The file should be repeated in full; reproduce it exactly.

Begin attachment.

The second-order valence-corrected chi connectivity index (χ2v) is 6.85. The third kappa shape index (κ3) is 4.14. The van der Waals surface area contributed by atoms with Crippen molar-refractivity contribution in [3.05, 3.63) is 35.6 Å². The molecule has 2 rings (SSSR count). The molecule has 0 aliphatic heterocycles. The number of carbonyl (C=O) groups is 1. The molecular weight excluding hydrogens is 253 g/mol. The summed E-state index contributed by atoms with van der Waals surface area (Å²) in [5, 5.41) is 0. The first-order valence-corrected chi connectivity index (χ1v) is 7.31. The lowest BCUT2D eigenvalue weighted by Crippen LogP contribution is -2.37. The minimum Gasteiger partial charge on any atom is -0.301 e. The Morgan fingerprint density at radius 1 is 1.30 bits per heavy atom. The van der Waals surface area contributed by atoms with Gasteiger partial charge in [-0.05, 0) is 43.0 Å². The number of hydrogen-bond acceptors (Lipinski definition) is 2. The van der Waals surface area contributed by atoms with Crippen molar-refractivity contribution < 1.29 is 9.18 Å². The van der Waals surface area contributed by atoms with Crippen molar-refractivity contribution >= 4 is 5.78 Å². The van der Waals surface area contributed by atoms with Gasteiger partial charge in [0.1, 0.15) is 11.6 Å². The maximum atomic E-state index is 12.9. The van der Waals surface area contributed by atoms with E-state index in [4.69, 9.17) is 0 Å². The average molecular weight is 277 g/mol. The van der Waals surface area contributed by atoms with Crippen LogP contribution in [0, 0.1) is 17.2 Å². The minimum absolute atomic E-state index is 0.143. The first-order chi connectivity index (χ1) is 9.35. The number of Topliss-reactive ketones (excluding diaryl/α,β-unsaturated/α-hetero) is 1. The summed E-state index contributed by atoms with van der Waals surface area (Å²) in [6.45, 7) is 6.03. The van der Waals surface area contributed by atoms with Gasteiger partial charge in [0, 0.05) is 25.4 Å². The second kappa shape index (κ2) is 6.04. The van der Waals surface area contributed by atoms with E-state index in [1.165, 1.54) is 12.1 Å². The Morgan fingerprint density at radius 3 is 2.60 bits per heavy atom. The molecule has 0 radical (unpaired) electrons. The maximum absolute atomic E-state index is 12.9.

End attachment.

The second-order valence-corrected chi connectivity index (χ2v) is 6.85. The third kappa shape index (κ3) is 4.14. The van der Waals surface area contributed by atoms with Crippen molar-refractivity contribution in [3.05, 3.63) is 35.6 Å². The molecule has 2 rings (SSSR count). The molecule has 0 aliphatic heterocycles. The number of carbonyl (C=O) groups is 1. The molecular weight excluding hydrogens is 253 g/mol. The summed E-state index contributed by atoms with van der Waals surface area (Å²) in [5, 5.41) is 0. The first-order valence-corrected chi connectivity index (χ1v) is 7.31. The lowest BCUT2D eigenvalue weighted by Crippen LogP contribution is -2.37. The minimum Gasteiger partial charge on any atom is -0.301 e. The Morgan fingerprint density at radius 1 is 1.30 bits per heavy atom. The van der Waals surface area contributed by atoms with Gasteiger partial charge in [-0.05, 0) is 43.0 Å². The number of hydrogen-bond acceptors (Lipinski definition) is 2. The van der Waals surface area contributed by atoms with Crippen molar-refractivity contribution < 1.29 is 9.18 Å². The van der Waals surface area contributed by atoms with Crippen molar-refractivity contribution >= 4 is 5.78 Å². The van der Waals surface area contributed by atoms with Gasteiger partial charge in [0.1, 0.15) is 11.6 Å². The maximum atomic E-state index is 12.9. The van der Waals surface area contributed by atoms with E-state index in [4.69, 9.17) is 0 Å². The average molecular weight is 277 g/mol. The van der Waals surface area contributed by atoms with Crippen LogP contribution in [0, 0.1) is 17.2 Å². The minimum absolute atomic E-state index is 0.143. The first-order chi connectivity index (χ1) is 9.35. The number of Topliss-reactive ketones (excluding diaryl/α,β-unsaturated/α-hetero) is 1. The summed E-state index contributed by atoms with van der Waals surface area (Å²) in [6.45, 7) is 6.03. The van der Waals surface area contributed by atoms with Gasteiger partial charge in [0, 0.05) is 25.4 Å². The second kappa shape index (κ2) is 6.04. The van der Waals surface area contributed by atoms with E-state index in [1.165, 1.54) is 12.1 Å². The Morgan fingerprint density at radius 3 is 2.60 bits per heavy atom. The molecule has 0 radical (unpaired) electrons. The maximum absolute atomic E-state index is 12.9.